The news comes hot on the heels of Professor McHugh's Cancer Research UK programme award. Grant success is tough, so this is a truly impressive achievement.
The MRC funded work focusses on the repair of DNA interstrand crosslinks (ICLs), which are formed when the two strands of the DNA double-helix become covalently linked together. ICLs are an extremely toxic form of DNA damage that prevent cellular fundamental processes including DNA replication and transcription. Defects in ICL repair result in cancer pre-disposition syndromes, such as Fanconi anemia, underlining the importance of ICL repair in human development and cancer avoidance.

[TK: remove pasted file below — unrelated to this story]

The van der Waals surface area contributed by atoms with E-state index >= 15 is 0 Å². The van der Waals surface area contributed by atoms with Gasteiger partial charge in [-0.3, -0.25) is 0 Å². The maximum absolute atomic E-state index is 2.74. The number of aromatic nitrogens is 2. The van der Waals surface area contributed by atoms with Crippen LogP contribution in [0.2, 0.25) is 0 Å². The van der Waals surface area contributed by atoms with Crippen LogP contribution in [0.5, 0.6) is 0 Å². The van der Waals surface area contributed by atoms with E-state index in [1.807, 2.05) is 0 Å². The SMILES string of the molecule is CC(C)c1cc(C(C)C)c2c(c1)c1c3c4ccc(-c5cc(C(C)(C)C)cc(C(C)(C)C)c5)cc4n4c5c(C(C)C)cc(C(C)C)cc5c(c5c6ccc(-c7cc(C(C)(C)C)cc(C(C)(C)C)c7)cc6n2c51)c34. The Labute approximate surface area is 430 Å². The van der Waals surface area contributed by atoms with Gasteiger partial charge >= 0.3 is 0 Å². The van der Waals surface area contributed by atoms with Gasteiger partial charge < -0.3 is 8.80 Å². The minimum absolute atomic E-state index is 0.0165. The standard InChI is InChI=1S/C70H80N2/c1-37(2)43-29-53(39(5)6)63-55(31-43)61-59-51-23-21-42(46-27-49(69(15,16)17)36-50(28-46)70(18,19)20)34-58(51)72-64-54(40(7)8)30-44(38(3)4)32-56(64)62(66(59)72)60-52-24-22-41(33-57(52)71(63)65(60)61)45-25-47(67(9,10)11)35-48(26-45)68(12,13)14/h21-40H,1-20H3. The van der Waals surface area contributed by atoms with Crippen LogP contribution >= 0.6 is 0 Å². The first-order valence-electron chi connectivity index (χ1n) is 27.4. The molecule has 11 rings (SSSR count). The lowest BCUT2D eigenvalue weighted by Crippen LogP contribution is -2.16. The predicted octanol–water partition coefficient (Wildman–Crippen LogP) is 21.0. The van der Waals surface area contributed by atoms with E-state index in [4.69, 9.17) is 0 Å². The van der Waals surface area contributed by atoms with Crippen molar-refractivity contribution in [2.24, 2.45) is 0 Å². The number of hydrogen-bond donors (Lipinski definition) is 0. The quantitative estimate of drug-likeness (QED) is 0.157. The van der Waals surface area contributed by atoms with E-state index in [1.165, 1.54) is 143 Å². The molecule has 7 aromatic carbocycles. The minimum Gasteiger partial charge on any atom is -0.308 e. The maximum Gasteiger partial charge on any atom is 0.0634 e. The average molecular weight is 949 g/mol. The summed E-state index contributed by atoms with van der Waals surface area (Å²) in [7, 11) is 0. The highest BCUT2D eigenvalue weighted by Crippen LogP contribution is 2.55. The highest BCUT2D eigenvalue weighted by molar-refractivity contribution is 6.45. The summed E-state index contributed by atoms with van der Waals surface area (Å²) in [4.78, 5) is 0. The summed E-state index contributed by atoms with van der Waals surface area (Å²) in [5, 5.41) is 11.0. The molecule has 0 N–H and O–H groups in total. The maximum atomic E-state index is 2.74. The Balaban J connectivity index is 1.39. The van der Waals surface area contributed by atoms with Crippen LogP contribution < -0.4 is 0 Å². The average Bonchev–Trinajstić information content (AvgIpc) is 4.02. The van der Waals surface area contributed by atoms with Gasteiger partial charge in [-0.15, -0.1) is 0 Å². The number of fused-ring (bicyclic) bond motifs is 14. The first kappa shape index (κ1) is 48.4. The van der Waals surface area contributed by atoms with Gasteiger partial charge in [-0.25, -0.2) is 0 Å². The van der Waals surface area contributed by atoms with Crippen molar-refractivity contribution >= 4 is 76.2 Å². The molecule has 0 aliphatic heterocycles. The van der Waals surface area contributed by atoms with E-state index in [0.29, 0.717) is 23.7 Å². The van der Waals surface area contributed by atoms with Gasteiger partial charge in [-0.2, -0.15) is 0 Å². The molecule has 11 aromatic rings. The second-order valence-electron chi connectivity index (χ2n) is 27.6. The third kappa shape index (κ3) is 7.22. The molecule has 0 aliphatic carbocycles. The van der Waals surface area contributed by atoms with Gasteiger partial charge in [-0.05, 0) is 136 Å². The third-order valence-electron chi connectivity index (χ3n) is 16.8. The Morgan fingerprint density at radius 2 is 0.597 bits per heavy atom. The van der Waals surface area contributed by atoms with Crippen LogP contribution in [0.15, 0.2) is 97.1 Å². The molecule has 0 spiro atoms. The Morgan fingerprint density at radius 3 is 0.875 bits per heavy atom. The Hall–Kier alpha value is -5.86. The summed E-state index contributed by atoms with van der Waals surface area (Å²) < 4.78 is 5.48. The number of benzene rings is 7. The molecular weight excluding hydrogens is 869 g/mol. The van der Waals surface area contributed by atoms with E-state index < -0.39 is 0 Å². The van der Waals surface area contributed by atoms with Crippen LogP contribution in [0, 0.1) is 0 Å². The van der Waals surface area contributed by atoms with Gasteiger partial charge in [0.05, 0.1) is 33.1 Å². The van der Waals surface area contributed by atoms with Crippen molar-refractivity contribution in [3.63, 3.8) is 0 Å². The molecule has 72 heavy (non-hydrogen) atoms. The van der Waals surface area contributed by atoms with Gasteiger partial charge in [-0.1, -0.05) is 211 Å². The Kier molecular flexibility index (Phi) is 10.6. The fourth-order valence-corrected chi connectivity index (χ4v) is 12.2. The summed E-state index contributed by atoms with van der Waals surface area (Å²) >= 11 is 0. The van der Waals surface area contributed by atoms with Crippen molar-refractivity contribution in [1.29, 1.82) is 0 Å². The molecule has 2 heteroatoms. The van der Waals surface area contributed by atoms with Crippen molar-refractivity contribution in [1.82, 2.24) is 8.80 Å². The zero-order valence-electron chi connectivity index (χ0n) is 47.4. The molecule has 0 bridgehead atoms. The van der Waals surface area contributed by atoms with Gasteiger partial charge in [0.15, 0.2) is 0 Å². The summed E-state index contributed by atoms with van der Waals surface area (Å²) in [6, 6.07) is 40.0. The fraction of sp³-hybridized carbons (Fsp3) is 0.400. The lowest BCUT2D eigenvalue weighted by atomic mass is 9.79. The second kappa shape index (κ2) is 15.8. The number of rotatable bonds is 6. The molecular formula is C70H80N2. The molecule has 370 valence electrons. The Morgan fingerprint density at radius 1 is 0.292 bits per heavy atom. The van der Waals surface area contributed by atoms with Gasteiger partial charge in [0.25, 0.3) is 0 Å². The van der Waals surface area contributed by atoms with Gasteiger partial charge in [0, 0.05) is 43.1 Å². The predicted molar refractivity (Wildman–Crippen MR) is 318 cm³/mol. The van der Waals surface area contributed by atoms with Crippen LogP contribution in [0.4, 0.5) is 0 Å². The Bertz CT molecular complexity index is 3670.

Conversely, many important cancer chemotherapeutics work through ICL formation. Together, these facts emphasise the importance of understanding ICL repair for improving cancer prevention and treatment strategies.
Professor McHugh said of the project: "Here, the team aim to understand the nucleases and associated proteins that act to incise the DNA during ICL repair, with a focus on the XPF(FANCQ)-ERCC1 endonuclease, and the associated SLX4(FANCP) factor. We are using a combination of biochemical and structural approaches to reveal how these nuclease complexes are delivered to sites of DNA damage during DNA replication, and to characterise the reactions they undertake to initiate DNA repair at the replication fork."
Congratulations Professor McHugh and good luck with the research.